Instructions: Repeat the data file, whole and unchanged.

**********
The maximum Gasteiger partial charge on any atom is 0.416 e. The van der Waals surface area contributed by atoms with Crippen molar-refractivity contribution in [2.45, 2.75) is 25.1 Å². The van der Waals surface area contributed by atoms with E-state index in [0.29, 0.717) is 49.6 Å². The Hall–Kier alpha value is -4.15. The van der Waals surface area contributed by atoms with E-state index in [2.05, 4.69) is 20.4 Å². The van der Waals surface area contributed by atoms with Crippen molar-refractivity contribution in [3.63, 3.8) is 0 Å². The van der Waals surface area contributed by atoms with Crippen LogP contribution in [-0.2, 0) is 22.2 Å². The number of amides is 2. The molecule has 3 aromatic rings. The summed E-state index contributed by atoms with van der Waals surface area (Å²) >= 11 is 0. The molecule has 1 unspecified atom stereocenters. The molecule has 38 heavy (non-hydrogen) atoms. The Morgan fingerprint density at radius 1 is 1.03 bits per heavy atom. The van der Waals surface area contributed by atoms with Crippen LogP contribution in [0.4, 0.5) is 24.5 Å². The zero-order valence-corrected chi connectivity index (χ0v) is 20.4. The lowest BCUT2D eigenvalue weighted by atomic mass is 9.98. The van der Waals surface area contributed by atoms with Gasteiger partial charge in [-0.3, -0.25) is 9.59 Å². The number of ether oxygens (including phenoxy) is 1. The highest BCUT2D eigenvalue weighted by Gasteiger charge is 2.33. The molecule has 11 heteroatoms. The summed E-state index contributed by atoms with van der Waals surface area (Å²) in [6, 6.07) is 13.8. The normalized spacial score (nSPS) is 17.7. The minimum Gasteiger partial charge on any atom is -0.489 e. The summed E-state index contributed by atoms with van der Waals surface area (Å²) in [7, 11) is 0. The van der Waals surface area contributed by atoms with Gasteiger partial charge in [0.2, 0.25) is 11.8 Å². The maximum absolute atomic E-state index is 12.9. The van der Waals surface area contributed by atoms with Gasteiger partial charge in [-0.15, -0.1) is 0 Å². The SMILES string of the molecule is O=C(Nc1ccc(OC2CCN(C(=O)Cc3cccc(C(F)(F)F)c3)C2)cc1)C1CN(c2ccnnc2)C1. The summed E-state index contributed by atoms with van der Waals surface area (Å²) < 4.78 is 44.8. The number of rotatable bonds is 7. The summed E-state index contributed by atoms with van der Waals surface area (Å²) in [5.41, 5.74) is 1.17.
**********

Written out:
The maximum Gasteiger partial charge on any atom is 0.416 e. The van der Waals surface area contributed by atoms with Crippen molar-refractivity contribution in [2.45, 2.75) is 25.1 Å². The van der Waals surface area contributed by atoms with E-state index in [0.29, 0.717) is 49.6 Å². The Hall–Kier alpha value is -4.15. The van der Waals surface area contributed by atoms with E-state index in [2.05, 4.69) is 20.4 Å². The van der Waals surface area contributed by atoms with Crippen molar-refractivity contribution in [3.63, 3.8) is 0 Å². The van der Waals surface area contributed by atoms with Crippen LogP contribution in [-0.2, 0) is 22.2 Å². The number of amides is 2. The molecule has 3 aromatic rings. The summed E-state index contributed by atoms with van der Waals surface area (Å²) >= 11 is 0. The molecule has 1 unspecified atom stereocenters. The molecule has 38 heavy (non-hydrogen) atoms. The Morgan fingerprint density at radius 1 is 1.03 bits per heavy atom. The van der Waals surface area contributed by atoms with Crippen LogP contribution in [0.4, 0.5) is 24.5 Å². The zero-order valence-corrected chi connectivity index (χ0v) is 20.4. The lowest BCUT2D eigenvalue weighted by atomic mass is 9.98. The van der Waals surface area contributed by atoms with Gasteiger partial charge in [-0.3, -0.25) is 9.59 Å². The number of ether oxygens (including phenoxy) is 1. The highest BCUT2D eigenvalue weighted by Gasteiger charge is 2.33. The molecule has 11 heteroatoms. The summed E-state index contributed by atoms with van der Waals surface area (Å²) in [6, 6.07) is 13.8. The normalized spacial score (nSPS) is 17.7. The minimum Gasteiger partial charge on any atom is -0.489 e. The summed E-state index contributed by atoms with van der Waals surface area (Å²) in [7, 11) is 0. The van der Waals surface area contributed by atoms with Gasteiger partial charge in [0.2, 0.25) is 11.8 Å². The maximum absolute atomic E-state index is 12.9. The van der Waals surface area contributed by atoms with Gasteiger partial charge in [-0.15, -0.1) is 0 Å². The SMILES string of the molecule is O=C(Nc1ccc(OC2CCN(C(=O)Cc3cccc(C(F)(F)F)c3)C2)cc1)C1CN(c2ccnnc2)C1. The summed E-state index contributed by atoms with van der Waals surface area (Å²) < 4.78 is 44.8. The number of rotatable bonds is 7. The summed E-state index contributed by atoms with van der Waals surface area (Å²) in [5.41, 5.74) is 1.17.